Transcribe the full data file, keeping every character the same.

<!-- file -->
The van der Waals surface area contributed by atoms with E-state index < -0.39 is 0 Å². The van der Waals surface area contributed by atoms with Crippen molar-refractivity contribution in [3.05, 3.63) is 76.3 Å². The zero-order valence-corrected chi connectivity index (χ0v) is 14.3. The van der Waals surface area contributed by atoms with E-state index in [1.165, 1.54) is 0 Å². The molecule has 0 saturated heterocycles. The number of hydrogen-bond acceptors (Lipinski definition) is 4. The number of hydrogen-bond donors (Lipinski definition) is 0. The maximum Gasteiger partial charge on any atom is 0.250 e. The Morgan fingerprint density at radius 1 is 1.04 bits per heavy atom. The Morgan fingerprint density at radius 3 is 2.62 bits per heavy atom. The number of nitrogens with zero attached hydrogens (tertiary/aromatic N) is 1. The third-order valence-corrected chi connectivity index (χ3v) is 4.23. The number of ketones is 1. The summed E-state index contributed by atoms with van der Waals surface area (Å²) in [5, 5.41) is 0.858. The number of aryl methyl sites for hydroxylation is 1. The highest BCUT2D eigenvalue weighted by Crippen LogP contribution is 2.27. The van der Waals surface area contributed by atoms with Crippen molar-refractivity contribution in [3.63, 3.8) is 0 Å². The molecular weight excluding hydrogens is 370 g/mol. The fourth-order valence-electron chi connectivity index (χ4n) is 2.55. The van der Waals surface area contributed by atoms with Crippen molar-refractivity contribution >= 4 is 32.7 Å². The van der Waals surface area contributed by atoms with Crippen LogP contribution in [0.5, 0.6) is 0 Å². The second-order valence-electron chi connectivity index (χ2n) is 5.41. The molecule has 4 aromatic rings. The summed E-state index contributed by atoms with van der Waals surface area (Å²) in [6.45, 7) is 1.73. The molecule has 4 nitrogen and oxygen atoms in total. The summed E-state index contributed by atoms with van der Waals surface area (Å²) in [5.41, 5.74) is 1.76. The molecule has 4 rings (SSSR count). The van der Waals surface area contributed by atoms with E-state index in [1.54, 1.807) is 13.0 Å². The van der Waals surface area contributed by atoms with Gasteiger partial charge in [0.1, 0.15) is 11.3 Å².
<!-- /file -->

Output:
The van der Waals surface area contributed by atoms with E-state index < -0.39 is 0 Å². The van der Waals surface area contributed by atoms with Crippen molar-refractivity contribution in [3.05, 3.63) is 76.3 Å². The zero-order valence-corrected chi connectivity index (χ0v) is 14.3. The van der Waals surface area contributed by atoms with E-state index in [1.165, 1.54) is 0 Å². The molecule has 0 saturated heterocycles. The number of hydrogen-bond acceptors (Lipinski definition) is 4. The number of hydrogen-bond donors (Lipinski definition) is 0. The maximum Gasteiger partial charge on any atom is 0.250 e. The Morgan fingerprint density at radius 1 is 1.04 bits per heavy atom. The Morgan fingerprint density at radius 3 is 2.62 bits per heavy atom. The number of nitrogens with zero attached hydrogens (tertiary/aromatic N) is 1. The third-order valence-corrected chi connectivity index (χ3v) is 4.23. The number of ketones is 1. The summed E-state index contributed by atoms with van der Waals surface area (Å²) in [5, 5.41) is 0.858. The number of aryl methyl sites for hydroxylation is 1. The highest BCUT2D eigenvalue weighted by Crippen LogP contribution is 2.27. The van der Waals surface area contributed by atoms with Crippen molar-refractivity contribution in [3.63, 3.8) is 0 Å². The molecular weight excluding hydrogens is 370 g/mol. The fourth-order valence-electron chi connectivity index (χ4n) is 2.55. The van der Waals surface area contributed by atoms with Crippen molar-refractivity contribution >= 4 is 32.7 Å². The van der Waals surface area contributed by atoms with Crippen LogP contribution in [0.5, 0.6) is 0 Å². The second-order valence-electron chi connectivity index (χ2n) is 5.41. The molecule has 4 aromatic rings. The summed E-state index contributed by atoms with van der Waals surface area (Å²) in [6.45, 7) is 1.73. The molecule has 4 nitrogen and oxygen atoms in total. The summed E-state index contributed by atoms with van der Waals surface area (Å²) in [5.41, 5.74) is 1.76. The molecule has 4 rings (SSSR count). The van der Waals surface area contributed by atoms with E-state index in [1.54, 1.807) is 13.0 Å². The van der Waals surface area contributed by atoms with Gasteiger partial charge in [0.1, 0.15) is 11.3 Å².